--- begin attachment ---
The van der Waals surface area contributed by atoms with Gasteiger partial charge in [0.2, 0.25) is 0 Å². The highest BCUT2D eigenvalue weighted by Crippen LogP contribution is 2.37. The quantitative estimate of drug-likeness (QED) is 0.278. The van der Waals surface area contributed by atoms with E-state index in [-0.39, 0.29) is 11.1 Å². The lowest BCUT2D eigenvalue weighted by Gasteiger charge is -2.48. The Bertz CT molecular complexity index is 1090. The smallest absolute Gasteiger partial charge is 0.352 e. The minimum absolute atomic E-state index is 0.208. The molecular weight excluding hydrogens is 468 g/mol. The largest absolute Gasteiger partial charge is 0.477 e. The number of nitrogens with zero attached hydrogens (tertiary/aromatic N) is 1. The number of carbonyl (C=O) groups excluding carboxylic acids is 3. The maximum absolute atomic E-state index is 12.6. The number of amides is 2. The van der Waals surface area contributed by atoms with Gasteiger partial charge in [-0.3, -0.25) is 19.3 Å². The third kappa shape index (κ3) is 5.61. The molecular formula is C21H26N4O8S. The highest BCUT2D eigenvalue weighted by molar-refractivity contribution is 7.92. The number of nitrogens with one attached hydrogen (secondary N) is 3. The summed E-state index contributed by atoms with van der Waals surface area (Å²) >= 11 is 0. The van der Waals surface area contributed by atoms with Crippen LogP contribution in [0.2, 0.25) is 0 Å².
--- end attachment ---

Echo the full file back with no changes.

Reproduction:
The van der Waals surface area contributed by atoms with Gasteiger partial charge in [0.2, 0.25) is 0 Å². The highest BCUT2D eigenvalue weighted by Crippen LogP contribution is 2.37. The quantitative estimate of drug-likeness (QED) is 0.278. The van der Waals surface area contributed by atoms with E-state index in [-0.39, 0.29) is 11.1 Å². The lowest BCUT2D eigenvalue weighted by Gasteiger charge is -2.48. The Bertz CT molecular complexity index is 1090. The smallest absolute Gasteiger partial charge is 0.352 e. The minimum absolute atomic E-state index is 0.208. The molecular weight excluding hydrogens is 468 g/mol. The largest absolute Gasteiger partial charge is 0.477 e. The number of nitrogens with zero attached hydrogens (tertiary/aromatic N) is 1. The number of carbonyl (C=O) groups excluding carboxylic acids is 3. The maximum absolute atomic E-state index is 12.6. The number of amides is 2. The van der Waals surface area contributed by atoms with Gasteiger partial charge in [-0.3, -0.25) is 19.3 Å². The third kappa shape index (κ3) is 5.61. The molecular formula is C21H26N4O8S. The highest BCUT2D eigenvalue weighted by molar-refractivity contribution is 7.92. The number of nitrogens with one attached hydrogen (secondary N) is 3. The summed E-state index contributed by atoms with van der Waals surface area (Å²) >= 11 is 0. The van der Waals surface area contributed by atoms with Crippen LogP contribution in [0.2, 0.25) is 0 Å².